Throughoutthe semester in class, we read a lot of short stories, and poems.
One of thestories that stuck out to me the most to me, is The Canterbury Tales written byGeoffrey Chaucer. This tale is based on the millers, which is the topic of mypaper. When it comes to the millers, there is a lot to know such as who theyare, what they do, how the mills worked, their role in the Feudal system, howthey make a living, what they ate, where they lived, what kind of clothing theywore, how the millers are able to assure they can continue to make enough moneyto live on, and so much more. To start with, a miller is someone who workedin a mill, especially a grain mill (“Medieval Miller”). A millerwould work on a lord’s estate and rented the mill from a lord for periods of ayear at a time. A miller lived above their mills or in cottages very close totheir mills, so they could wake up and go straight to work. Millers wore Romanstyle tunics made of wool and they wore leather shoes.
Sometimes the millersalso wore a leather apron and cap, that was on rare occasion. Millers had aspecial food diet, in which they ate similar to a serf, eating pottage, soup,bread, ale and sometimes pork. miller’s had better bread because they hadbetter access to better grains. Unfortunately, millers did not get paid thatwell as they only got one-twelfth or one-sixteenth of grains that they grew andground up.
Some millers stole their pay before they got paid so they receiveddouble the pay. Everyvillage had their own mill and mills were invented and built to pump water andgrind a cereal crop into flour to produce bread. Serf’s; A person who is forcedto work on a plot of land, especially during the medieval period when Europepracticed feudalism when a few lords owned all the land and everyone else hadto toil on it (“Vocublary.com”) would bring their crops to the millsto be ground up. The mills were considered the property of the feudal lord andpeople who used the mills had to pay the miller a banality for using it.Banalities were a fee imposed by the feudal lord for the use of the mill(“Medieval Chronicles”). Sometimesa miller and baker were carried out by the same person, and the person had ashop near the mill where they baked bread, once they made the flour into bread.The shop was nearby so the miller could do both jobs at once, without the lordsfinding out.
Therewere many types of bread in the 12th and 13th century. Some of the bread wasnamed Pope’s loaf, Knight’s loaf, Vanet’s loaf, and much more. Also, Tableloaves were served at the tables of the rich lords of the manor. White breadwas made for the nobles, single bread was made for an average man, and grounddark bread was made for peasants and poor people. Themill had multiple pieces of equipment to it including the grinding stone, waterwheel, various gears, teeth, and axels.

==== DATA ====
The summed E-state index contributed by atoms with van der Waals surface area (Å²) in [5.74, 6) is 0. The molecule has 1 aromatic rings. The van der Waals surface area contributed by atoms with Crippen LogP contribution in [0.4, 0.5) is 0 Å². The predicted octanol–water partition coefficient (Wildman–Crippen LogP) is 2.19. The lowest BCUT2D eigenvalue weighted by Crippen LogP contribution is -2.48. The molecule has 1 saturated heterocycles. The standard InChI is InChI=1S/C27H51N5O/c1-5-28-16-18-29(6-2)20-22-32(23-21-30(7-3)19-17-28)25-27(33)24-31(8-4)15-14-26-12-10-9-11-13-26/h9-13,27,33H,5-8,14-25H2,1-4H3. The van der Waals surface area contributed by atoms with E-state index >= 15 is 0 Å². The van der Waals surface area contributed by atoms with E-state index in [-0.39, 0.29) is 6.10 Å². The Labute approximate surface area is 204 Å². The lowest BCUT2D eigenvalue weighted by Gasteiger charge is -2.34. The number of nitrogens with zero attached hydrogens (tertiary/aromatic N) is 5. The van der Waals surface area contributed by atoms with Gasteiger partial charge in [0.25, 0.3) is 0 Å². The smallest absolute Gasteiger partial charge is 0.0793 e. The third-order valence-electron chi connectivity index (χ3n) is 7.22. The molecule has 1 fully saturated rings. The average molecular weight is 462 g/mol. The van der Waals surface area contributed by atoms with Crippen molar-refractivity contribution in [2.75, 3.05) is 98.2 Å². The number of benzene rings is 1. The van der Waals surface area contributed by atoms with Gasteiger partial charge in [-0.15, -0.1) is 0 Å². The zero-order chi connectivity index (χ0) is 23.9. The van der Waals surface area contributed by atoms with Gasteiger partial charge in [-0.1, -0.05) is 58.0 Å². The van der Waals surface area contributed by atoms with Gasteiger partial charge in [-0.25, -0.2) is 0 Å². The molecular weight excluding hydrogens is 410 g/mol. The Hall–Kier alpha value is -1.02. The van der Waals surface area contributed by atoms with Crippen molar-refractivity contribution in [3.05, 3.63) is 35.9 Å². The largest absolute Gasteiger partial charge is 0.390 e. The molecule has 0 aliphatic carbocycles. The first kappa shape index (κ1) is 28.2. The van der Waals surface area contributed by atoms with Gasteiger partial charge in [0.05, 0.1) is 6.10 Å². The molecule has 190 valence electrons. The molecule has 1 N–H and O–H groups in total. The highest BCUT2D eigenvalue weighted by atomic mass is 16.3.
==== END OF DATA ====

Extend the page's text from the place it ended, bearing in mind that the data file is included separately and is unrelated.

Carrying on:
All of these pieces were highmaintenance and required a ton of work. The mill was required to be cleanedonce a week because in the process of grinding the grain would get stuck in thenooks and grooves, which made it become sticky and not functional. Also duringthe summer, the weather was more humid so the equipment had to be cleaned moreoften, as almost once a day (Millers). Thereason the millers are able to assure that they can continue to make enoughmoney that they can continue on their professions and not have to change isthat the millers would sell the bread that they made from the mills to supporttheir lifestyles and keep the mills running. In addition, the millers still gota set payoff one-twelfth or one-sixteenth of grains that they grew and groundup. Another way is also with the fees that the people have to pay in order touse the mills. This ties into sustainability because the millers are a vitalpart of society and they are key to making one of the stable foods of themedieval times.
Without the millers, there would not be machines to turn cropsinto flour and turn flour into bread. Theprices of the food products and grain were set so that both the serfs,peasants, millers, and anybody else could afford the crops to use the mill tomake flour into bread. The feudal system also took into consideration the amountthe banalities cost and they made sure everyone could pay for the use of millsand other similar machines. I think this is good, because if the banalitieswere set too high and nobody could pay the fees, then the villages are notgaining any income in the fees, and they would have to find another source ofincome.